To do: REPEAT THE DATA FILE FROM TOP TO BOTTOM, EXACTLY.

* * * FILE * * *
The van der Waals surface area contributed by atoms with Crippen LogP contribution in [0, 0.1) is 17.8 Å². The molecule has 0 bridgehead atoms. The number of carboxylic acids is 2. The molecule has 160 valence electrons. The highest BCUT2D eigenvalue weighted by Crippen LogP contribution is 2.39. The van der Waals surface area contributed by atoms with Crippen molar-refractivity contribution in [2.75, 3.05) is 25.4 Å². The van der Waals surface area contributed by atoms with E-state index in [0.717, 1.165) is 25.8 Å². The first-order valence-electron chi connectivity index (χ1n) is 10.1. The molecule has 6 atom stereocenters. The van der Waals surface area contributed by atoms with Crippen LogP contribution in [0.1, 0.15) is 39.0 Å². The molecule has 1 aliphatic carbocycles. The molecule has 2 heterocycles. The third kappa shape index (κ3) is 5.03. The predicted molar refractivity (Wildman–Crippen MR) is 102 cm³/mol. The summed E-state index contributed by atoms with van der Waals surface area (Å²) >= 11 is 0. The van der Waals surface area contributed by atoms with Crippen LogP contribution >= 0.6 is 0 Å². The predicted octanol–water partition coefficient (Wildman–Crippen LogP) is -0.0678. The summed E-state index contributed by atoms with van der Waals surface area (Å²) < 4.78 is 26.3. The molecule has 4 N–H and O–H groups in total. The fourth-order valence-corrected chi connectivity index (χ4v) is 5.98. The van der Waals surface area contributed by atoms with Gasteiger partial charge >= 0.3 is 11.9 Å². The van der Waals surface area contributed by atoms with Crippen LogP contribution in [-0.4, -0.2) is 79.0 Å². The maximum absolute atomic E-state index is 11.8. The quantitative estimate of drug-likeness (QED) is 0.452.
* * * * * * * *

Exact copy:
The van der Waals surface area contributed by atoms with Crippen LogP contribution in [0, 0.1) is 17.8 Å². The molecule has 0 bridgehead atoms. The number of carboxylic acids is 2. The molecule has 160 valence electrons. The highest BCUT2D eigenvalue weighted by Crippen LogP contribution is 2.39. The van der Waals surface area contributed by atoms with Crippen molar-refractivity contribution in [2.75, 3.05) is 25.4 Å². The van der Waals surface area contributed by atoms with E-state index in [0.717, 1.165) is 25.8 Å². The first-order valence-electron chi connectivity index (χ1n) is 10.1. The molecule has 6 atom stereocenters. The van der Waals surface area contributed by atoms with Crippen LogP contribution in [0.1, 0.15) is 39.0 Å². The molecule has 1 aliphatic carbocycles. The molecule has 2 heterocycles. The third kappa shape index (κ3) is 5.03. The predicted molar refractivity (Wildman–Crippen MR) is 102 cm³/mol. The summed E-state index contributed by atoms with van der Waals surface area (Å²) >= 11 is 0. The van der Waals surface area contributed by atoms with Crippen LogP contribution >= 0.6 is 0 Å². The predicted octanol–water partition coefficient (Wildman–Crippen LogP) is -0.0678. The summed E-state index contributed by atoms with van der Waals surface area (Å²) < 4.78 is 26.3. The molecule has 4 N–H and O–H groups in total. The fourth-order valence-corrected chi connectivity index (χ4v) is 5.98. The van der Waals surface area contributed by atoms with Gasteiger partial charge >= 0.3 is 11.9 Å². The van der Waals surface area contributed by atoms with Crippen LogP contribution in [-0.4, -0.2) is 79.0 Å². The maximum absolute atomic E-state index is 11.8. The quantitative estimate of drug-likeness (QED) is 0.452.